By JO TIMBUONGbytz@thestar.com.my
PETALING JAYA: Chief Information Security Officers (CISOs) have the tough job explaining the security status of the company and sometimes the data they present just draws blank stares from other senior executives.
Caroline Wong, director of regional risk and compliance product management at Symantec Corp, said many CISOs do not feel effective in executive discussions, not because they lack the necessary data but because they have trouble connecting their findings to the business.
"They shouldn't be talking specifically about IT risks but make a connection between that and how it will impact the business," she said in an interview with Bytz.
Many CEOs, Wong said, think of security as brushing their teeth or taking their vitamins. "Not exactly the most fun thing to do but something they need to do and will do whatever everyone else is doing," she explained.
According to her, there have been incidents where CEOs who did not clearly understand their organisation's state of security were shocked to hear about breaches from their corporate communications team following complaints from customers.
"This is the only time a CEO will sit up and take notice of the situation but it shouldn't come to that," Wong said.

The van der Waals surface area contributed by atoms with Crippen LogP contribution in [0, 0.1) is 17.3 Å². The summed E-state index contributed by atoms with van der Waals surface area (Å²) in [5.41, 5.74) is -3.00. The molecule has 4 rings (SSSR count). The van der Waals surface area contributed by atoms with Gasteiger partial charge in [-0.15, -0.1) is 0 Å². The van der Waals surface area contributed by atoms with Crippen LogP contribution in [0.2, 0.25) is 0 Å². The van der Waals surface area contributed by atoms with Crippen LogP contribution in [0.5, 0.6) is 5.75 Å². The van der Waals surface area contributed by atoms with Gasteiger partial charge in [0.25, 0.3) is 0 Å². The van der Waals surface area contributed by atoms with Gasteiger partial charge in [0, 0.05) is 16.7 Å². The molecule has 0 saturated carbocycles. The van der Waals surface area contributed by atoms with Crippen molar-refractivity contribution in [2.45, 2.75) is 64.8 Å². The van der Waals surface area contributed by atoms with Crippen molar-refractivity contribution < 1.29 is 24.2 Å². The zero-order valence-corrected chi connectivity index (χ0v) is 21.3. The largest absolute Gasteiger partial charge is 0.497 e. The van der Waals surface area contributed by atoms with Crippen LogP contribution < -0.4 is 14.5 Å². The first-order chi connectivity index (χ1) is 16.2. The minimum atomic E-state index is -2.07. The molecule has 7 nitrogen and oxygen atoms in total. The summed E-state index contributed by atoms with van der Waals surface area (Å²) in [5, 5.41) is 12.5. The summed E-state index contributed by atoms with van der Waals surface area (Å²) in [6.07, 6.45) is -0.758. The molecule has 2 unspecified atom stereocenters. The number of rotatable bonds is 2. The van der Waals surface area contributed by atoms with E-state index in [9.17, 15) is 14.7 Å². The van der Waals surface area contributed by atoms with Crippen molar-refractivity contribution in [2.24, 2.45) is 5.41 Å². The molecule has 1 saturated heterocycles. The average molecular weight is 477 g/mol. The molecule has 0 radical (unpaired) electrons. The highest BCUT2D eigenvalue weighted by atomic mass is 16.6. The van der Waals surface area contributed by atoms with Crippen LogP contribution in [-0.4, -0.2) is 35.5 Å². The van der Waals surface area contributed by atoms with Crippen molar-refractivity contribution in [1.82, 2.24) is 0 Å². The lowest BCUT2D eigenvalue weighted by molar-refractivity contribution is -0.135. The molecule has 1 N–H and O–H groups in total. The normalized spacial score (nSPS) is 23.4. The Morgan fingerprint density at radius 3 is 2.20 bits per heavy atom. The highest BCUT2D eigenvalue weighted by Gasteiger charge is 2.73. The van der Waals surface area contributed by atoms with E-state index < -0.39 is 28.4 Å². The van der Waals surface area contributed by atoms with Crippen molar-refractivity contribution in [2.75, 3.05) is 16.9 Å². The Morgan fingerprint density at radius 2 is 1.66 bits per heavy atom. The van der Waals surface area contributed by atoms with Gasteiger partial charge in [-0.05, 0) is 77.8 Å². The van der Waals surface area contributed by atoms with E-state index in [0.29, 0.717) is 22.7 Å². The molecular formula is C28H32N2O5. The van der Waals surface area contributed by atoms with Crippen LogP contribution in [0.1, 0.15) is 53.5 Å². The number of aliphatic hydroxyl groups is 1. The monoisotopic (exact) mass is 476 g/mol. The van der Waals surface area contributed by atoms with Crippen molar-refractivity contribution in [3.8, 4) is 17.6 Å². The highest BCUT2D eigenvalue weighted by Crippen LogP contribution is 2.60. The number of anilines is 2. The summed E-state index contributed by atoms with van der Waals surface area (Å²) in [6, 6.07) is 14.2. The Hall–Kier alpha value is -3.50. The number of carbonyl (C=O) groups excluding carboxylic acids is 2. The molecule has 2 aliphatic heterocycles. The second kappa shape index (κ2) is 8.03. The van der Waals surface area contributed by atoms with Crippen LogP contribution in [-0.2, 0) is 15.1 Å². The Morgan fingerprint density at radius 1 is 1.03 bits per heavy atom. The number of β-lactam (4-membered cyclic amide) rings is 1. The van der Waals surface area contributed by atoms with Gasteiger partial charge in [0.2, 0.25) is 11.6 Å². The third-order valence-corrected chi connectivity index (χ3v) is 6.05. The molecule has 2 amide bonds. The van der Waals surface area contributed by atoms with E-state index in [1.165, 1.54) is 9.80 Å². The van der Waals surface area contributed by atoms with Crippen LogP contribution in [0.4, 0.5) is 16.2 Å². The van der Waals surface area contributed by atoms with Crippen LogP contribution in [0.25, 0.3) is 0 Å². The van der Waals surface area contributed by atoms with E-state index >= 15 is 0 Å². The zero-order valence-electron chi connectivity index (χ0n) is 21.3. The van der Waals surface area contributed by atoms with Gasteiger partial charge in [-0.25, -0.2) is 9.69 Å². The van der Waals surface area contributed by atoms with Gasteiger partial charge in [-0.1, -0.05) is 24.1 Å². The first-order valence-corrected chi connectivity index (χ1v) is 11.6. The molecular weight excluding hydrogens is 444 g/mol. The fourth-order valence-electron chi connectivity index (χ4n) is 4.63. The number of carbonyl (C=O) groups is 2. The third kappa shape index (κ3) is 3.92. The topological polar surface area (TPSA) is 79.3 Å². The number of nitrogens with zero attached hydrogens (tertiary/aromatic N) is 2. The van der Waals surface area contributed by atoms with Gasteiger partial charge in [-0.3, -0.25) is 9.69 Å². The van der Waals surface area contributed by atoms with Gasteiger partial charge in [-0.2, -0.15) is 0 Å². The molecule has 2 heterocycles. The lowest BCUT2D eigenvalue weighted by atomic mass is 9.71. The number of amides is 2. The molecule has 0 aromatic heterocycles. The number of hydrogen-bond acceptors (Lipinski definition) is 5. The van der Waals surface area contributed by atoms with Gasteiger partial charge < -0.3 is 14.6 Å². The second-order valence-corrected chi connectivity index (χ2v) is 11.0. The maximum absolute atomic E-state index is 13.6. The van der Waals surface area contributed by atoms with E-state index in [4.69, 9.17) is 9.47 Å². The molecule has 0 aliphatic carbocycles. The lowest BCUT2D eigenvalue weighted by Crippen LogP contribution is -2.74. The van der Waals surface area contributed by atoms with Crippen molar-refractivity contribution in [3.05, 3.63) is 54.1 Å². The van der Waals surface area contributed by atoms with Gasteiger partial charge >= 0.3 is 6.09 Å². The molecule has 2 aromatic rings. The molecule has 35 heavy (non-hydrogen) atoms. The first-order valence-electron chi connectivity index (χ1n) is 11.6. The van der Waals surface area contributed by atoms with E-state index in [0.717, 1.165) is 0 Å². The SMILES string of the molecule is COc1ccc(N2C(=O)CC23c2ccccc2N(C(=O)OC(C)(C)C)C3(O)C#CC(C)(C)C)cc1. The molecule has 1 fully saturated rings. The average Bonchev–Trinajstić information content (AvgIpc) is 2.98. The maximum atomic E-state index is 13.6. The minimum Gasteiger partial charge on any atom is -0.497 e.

She said there are few CISOs who are able to explain an organisation's state of security, but it's never too late to learn.
"Many organisations are still trying to find the best practices and what defences they should be investing in," she said. But having the tools alone, does not make a good CISO.
Wong, who is also the author of a book titled The Beginner's Guide to Security Metrics, believes the effectiveness of the presentation is linked to the language the CISOs use.
Using easy to understand terms and anecdotes to help illustrate an organisation's security risks does have its benefits.
Besides enlightening their colleagues and keeping company data safe, Wong said, CISOs who are able to clearly explain and justify business investment in IT security are the ones most likely to receive funding for their department.
She said tools like Symantec's Control Compliance Suite (CCS) can help CISOs come up with a comprehensive report about a company's state of security, but its graphs and charts will be wasted if CISOs do not explain the situation clearly.
"If they explain in technical terms, no one is going to really understand or even pay attention," she said. Experienced CISOs rarely use terms like "firewall" and "servers" in their presentations, according to her.
"Instead, they use terms like 'according to different business units' or 'my human resources data.' This way, there is increased accountability for various sides of the business and the CISO can tailor the conversation for different stakeholders," Wong said.
What CISOs can also do is assign scores to the risks, which will make it easier for the less-technical stakeholders to understand. Wong said this feature is available with Symantec's CCS.
"And by knowing the score, stakeholders can decide on what they need to do to meet the security requirements, and will accountable for any decisions they make," she added.
For more information on CCS, go to www.symantec.com.